Another biggy for me is the fact that Disk Utility now has the ability built in the change the size of Partitions/Disk Images non-destructively. For example, I have a encrypted disk image for private stuff on my drive and it was starting to get full. Rather than having to create a bigger one and then copy everything over, I was able to simply resize the existing one.

Lastly, I’m really liking the idea of Time Machine for doing network backups of my home Macs. See my notes below on some new discoveries.


My Leopard Dislikes:

I absolutely cannot stand the translucent menu bar. For those of you who have not gone to Leopard yet or seen it, now the menu bar is transparent which allows your desktop picture to show through. While it’s cute, it’s gets old after about 2 seconds.

It’s just simply harder to read and serves NO useful purpose. The drop down menus are semi-transparent as well, but those for some reason don’t bother me as much. I would very much appreciate an update or piece of shareware that lets me make the menu bar a SOLID color. Otherwise I may have to Photoshop all of my desktop pictures to have a solid bar across the top.

It seems that with this release Apple is trying to eliminate some of the redundancies in the OS. For example there were about 3 ways in Tiger to add a new printer. In Leopard the Printer Setup Utility is GONE. You now either add a printer from the Print dial box (which has also changed) or via the System Prefs. While I don’t add printers every day it seemed easier to just go to the Printer Setup Utility. Also the Internet Connect app is gone which makes it harder to do Certificate based network authentications. This one has thrown my company’s IT department for a loop.

Speaking of printing, now when you hit print you get a small print dialog box with very few options.

Now of course you can simply hit the down arrow to expose the rest of the options including a nice print preview, but this setting doesn’t seem to be sticky across applications. So I end up having to hit the down arrow in each app that I print from to get to the other options for my printer.


More on Time Machine and backing up over a network

Originally I setup a big external drive on my Power Mac G5 to serve as the Time Machine drive for the whole family. I figured that I "had to" partition it up for each user. After doing some research and watching the way Time Machine works, I found out that the partitioning is not necessary or practical. When you use Time Machine to back up to a shared disk (using File Sharing from another Leopard Mac), it backs up each Mac to it’s on Folder on the drive. So no need to make partitions. This way the space is used more effectively as subsequent incremental backups are done.

There seems to have been a lot of disappointment over the fact that Apple dropped using an AirDisk (hard drive connected to a New AirPort Extreme Base Station) for Time Machine as a feature from the release version of Leopard. After seeing Leopard backup over Wi-Fi, this is probably a smart move on Apple’s part. Two of my Macs are connected to the network wirelessly and backing up several gigs over Wi-Fi just brings the whole wireless network to it’s knees. Also since Time Machine backs up changes every hour this could cause a lot of network traffic jams. For example, I use MS Entourage for work email. It has one giant database for all of it’s mail. My database is anywhere from 3-5GB in size. So when I open Entourage it changes the database and therefore it would be backed up every hour throughout the day while I’m working. That would chew up a lot of bandwidth and storage quickly. Also it appears that while Time Machine is backing up wirelessly it really hogs most of the bandwidth for itself and makes it hard if not impossible to do much of anything in the way of surfing until the backup is done. Until there are more options for using Time Machine, backing up lots of data wirelessly will be painful.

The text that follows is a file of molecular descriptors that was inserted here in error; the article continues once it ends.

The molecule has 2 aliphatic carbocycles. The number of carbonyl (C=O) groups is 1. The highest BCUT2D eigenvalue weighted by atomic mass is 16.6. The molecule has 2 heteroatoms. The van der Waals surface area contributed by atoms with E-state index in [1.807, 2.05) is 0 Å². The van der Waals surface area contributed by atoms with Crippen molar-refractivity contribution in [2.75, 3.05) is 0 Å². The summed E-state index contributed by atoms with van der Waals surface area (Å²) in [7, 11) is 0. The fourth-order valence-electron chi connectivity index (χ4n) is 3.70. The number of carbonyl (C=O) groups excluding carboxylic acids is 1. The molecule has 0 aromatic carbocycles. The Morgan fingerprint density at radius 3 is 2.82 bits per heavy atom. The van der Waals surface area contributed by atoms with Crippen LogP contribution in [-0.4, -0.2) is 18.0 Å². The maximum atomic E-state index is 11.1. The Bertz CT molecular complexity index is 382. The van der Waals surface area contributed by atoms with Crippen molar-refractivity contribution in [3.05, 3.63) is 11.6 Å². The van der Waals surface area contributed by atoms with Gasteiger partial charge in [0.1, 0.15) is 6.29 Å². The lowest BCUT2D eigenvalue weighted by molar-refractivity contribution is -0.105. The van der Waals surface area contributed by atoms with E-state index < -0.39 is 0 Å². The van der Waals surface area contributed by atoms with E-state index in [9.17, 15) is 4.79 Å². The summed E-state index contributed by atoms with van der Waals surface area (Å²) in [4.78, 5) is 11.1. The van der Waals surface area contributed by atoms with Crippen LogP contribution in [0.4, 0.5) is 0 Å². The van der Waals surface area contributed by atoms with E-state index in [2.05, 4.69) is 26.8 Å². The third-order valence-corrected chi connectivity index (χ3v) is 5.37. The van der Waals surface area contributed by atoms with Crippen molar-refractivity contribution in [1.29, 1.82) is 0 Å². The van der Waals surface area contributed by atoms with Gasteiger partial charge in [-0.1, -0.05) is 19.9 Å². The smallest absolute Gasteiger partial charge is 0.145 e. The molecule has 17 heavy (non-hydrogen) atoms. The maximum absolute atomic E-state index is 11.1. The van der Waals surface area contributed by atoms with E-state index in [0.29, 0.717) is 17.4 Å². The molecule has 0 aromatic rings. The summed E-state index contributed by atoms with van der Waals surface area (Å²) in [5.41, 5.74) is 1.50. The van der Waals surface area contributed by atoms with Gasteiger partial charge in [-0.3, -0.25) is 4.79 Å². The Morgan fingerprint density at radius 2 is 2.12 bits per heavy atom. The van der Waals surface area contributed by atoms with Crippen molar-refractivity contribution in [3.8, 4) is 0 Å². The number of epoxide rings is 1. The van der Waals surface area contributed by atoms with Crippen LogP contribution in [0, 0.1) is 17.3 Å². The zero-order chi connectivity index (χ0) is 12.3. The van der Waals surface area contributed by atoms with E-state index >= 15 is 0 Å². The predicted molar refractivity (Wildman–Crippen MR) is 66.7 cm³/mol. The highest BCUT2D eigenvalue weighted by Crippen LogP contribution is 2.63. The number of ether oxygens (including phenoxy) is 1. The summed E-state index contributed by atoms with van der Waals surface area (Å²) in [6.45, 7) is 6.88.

The Bottom Line

There is nothing in Leopard that I absolutely could not live without. That doesn’t meant that it’s not a great upgrade with some really nice feature enhancements (which it is). I do like Leopard and I’m glad I’m an early adopter. So far it’s been the most compatible version of Mac OS X to date. One more thing I might add is that Leopard eliminates support for the Classic environment (Mac OS 9). While most of you probably haven’t touching Mac OS 9/Classic in years, there are a few people out there that still need it. I ran into a teacher today that has to run a Mac OS 9 app once a week that her school is still using. So if Classic is important to you, you better keep a bootable drive around with Tiger/Classic on it. If your workflow/livelihood is tied to certain apps or devices, then you definitely want to proceed with caution, backup and TEST before fully committing to Leopard! If you keep pretty current with your apps and like the new toys as fast as they come out as well as living on the bleeding edge, then jump right in the water is fine.

The road to Leopard – Part 2

I’ve been installing and testing Leopard since about 10AM this morning and I’m happy to report that compatibility and stability seem to be very high. So far I’ve only run into one peripheral (driver) that simply will not work on Leopard and that is my Dymo Labelwriter 330. Now keep in mind that I haven’t tested every little thing, but what I have tested has worked surprisingly well. As a matter of fact I would say that this has been the smoothest Mac OS X upgrade since the original Mac OS X. I’m having far fewer initial issues than I did going from Panther to Tiger.